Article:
The cement sector has proven to be resilient in the face of macro-economic headwinds that have surfaced in recent times.
On the international scene, the pandemic, trade restrictions, and geopolitical spates left a little dent on the cement industry in 2020. However, the industry surpassed its pre-pandemic demand level in 2021. In Nigeria, the cement sector rose 6.6 per cent Y-o-Y, its fastest expansion since 2015, bringing average growth since the pandemic outbreak to 5.3 per cent against the 3.8 per cent average growth rate in the prior two years.
Thus, the cement sector outpaced the broader economy by 7.1x since 2020, with its contribution to real GDP improving to 0.9 per cent (N658.6 billion) in 2021 from 0.8 per cent in 2019. Likewise, average industry revenue from domestic cement sales rose 32.9 per cent Y-o-Y to N511.9 billion, the steepest increase since 42 per cent in 2017.
Apart from the difficulty in ensuring food security for its teeming populace, Nigeria is faced with the challenge of providing shelter for the people. This shows the building sector needs a lot of cement to meet this critical social amenity need of a population of about 250 million people.
At present, the Nigerian cement industry has three major players; Dangote Cement Plc, BUA Cement Plc and Lafarge Africa Plc. Manufacturers Association of Nigeria (MAN) in its report attributed the increase in the manufacturing production value in the second half of 2021 is associated with the increase in cement production due to the new BUA cement factory in Sokoto.
Stakeholders noted that, “the Nigerian cement industry is a growing sector of the Nigerian economy, largely linked to the performance of the construction sector. The cement industry only accounts for 0.91 per cent of Nigeria’s real GDP.
“However, the boost in the performance of the cement producers will have a significant impact on the economic value that the sector presents to the country’s economy as a whole.”
Recently, at the inauguration of a new three million metric tonne plant of BUA Cement Plc in Sokoto, President Muhammadu Buhari said, the massive investment witnessed in Nigeria’s cement sector is a proof that his economic policy is working.
Buhari said: “you all know one of the economic pillars of this administration has been to create an enabling environment for businesses to thrive. This is necessary for job creation. Indeed, our economic initiative, in the last few weeks I visited the State, I observed many private sector investments in action.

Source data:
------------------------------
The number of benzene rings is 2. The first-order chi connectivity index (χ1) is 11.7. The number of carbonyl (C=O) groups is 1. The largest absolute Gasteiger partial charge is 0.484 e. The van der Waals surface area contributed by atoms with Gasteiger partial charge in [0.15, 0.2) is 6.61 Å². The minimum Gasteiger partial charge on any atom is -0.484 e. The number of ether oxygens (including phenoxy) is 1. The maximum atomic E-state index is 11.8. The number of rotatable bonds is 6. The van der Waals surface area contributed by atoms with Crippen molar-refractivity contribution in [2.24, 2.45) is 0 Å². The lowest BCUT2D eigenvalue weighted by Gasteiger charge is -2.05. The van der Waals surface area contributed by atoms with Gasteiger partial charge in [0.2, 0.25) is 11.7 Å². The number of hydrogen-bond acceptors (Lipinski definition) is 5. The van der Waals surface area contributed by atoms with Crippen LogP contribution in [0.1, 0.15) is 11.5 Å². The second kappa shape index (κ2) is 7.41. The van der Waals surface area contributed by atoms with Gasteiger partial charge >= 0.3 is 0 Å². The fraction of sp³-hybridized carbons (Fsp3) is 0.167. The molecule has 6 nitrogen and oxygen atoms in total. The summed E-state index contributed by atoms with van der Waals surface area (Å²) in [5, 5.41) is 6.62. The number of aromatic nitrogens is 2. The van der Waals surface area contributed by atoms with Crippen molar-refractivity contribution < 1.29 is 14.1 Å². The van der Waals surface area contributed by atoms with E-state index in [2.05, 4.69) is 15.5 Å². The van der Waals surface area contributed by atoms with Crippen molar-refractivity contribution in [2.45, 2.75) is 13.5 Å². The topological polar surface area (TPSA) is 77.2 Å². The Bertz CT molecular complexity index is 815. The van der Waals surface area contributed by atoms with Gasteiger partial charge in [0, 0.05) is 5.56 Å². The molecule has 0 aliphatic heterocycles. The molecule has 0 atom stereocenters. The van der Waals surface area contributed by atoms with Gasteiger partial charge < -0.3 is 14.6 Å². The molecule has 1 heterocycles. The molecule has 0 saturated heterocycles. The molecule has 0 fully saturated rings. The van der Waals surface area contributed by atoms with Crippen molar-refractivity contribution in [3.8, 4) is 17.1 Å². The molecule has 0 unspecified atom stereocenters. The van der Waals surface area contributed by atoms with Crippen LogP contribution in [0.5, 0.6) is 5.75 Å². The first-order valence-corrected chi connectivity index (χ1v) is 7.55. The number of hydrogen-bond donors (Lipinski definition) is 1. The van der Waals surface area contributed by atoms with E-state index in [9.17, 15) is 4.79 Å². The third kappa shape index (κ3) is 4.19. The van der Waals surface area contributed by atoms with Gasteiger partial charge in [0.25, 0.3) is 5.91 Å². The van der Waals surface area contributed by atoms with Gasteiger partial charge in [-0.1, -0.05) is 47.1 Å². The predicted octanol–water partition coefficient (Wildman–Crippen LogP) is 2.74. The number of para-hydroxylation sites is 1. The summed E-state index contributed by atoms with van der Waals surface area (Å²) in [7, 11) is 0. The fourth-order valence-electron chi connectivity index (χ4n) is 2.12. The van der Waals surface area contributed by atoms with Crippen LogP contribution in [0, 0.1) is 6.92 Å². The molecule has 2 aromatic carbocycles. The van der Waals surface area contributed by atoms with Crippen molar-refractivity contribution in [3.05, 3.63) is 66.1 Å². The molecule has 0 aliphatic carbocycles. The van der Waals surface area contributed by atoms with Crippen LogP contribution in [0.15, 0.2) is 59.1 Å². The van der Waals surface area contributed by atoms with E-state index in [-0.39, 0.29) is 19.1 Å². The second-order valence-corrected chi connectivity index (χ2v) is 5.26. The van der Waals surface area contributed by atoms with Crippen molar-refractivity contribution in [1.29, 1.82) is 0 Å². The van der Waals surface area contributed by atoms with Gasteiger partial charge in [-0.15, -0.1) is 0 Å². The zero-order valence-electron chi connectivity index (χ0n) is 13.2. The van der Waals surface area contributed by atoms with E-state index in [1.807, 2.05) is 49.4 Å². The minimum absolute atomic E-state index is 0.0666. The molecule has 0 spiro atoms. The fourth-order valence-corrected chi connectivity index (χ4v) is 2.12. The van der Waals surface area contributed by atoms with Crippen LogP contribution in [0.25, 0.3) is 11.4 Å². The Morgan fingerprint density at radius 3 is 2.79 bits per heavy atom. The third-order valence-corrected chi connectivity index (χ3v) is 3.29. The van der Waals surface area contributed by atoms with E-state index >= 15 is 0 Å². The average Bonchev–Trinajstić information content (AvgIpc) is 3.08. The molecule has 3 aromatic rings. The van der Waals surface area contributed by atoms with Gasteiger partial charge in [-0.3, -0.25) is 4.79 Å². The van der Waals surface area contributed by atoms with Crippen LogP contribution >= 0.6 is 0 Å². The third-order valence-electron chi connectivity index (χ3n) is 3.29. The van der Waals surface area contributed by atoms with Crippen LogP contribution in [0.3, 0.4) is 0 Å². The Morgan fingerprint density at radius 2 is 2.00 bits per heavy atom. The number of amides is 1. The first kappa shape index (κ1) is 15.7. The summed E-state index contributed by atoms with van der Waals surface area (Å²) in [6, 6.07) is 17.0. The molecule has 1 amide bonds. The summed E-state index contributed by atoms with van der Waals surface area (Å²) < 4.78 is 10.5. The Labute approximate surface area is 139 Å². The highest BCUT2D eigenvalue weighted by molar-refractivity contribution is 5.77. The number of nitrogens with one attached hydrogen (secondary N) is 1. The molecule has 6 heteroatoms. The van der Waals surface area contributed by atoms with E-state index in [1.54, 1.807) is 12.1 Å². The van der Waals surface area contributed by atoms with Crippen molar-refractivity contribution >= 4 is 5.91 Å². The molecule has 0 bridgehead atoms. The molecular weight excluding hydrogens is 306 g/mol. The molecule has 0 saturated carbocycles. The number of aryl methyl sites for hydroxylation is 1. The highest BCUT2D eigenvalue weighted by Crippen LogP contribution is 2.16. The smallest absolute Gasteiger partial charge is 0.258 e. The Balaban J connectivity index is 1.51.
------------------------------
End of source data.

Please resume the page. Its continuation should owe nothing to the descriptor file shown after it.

“It is therefore very clear for all to see that our policies are working. Progress is gradually being made in all parts of the country.”
Also, the Central Bank of Nigeria(CBN)’s Governor, Godwin Emefiele linked the successes recorded in cement production to the restriction of access to foreign exchange for imports of 43 items including cement in 2015.
He revealed that, as a result of the huge investments in cement manufacturing by BUA, Dangote Cement and Larfarge, Nigeria’s cement production has increased by 100 per cent to 60 million MTPA between 2014 to 2016.
He said: “following implementation of this new directive, I am pleased to note that the production capacity of the cement industry in Nigeria has doubled from 30 million tonnes in 2014 to about 60m tonnes in 2021.
“Consequent upon this investment by local businessmen into the cement manufacturing sector, our nation has been able to conserve billions of dollars, as no dollar from our external reserves have been spent on importing cement into the country in the last six years. “
Emefiele noted that the massive investments in the cement sector have created thousands of jobs across multiple sectors of the economy.
In a report by Afrinvest Limited titled: ‘Nigerian Industrial Goods Sector Update 2022 – Unravelling Untapped Value’ said: “the impressive performance notwithstanding, the cement sector’s momentum seems to have waned since the 2016 recession (sector’s average GDP growth was 30.3 per cent Y-o-Y between 2013 and 2015).
“The lost steam in the sector’s trajectory is premature as the low per capita cement consumption in Nigeria contradicts expectation that the country’s $3.0 trillion infrastructure gap, wide housing deficit (+17.0 million units), rising urbanisation rate (+52.0 per cent) and a large population (+206.0 million) would sustain solid cement sector performance into the long run. Instead, cement players have grappled with excess capacity, cost pressures and a challenging operating environment,” he stressed.
It noted that housing policy failures and high price of cement in Nigeria derail cement consumption from its potential. Nonetheless, the value to be unlocked is immense.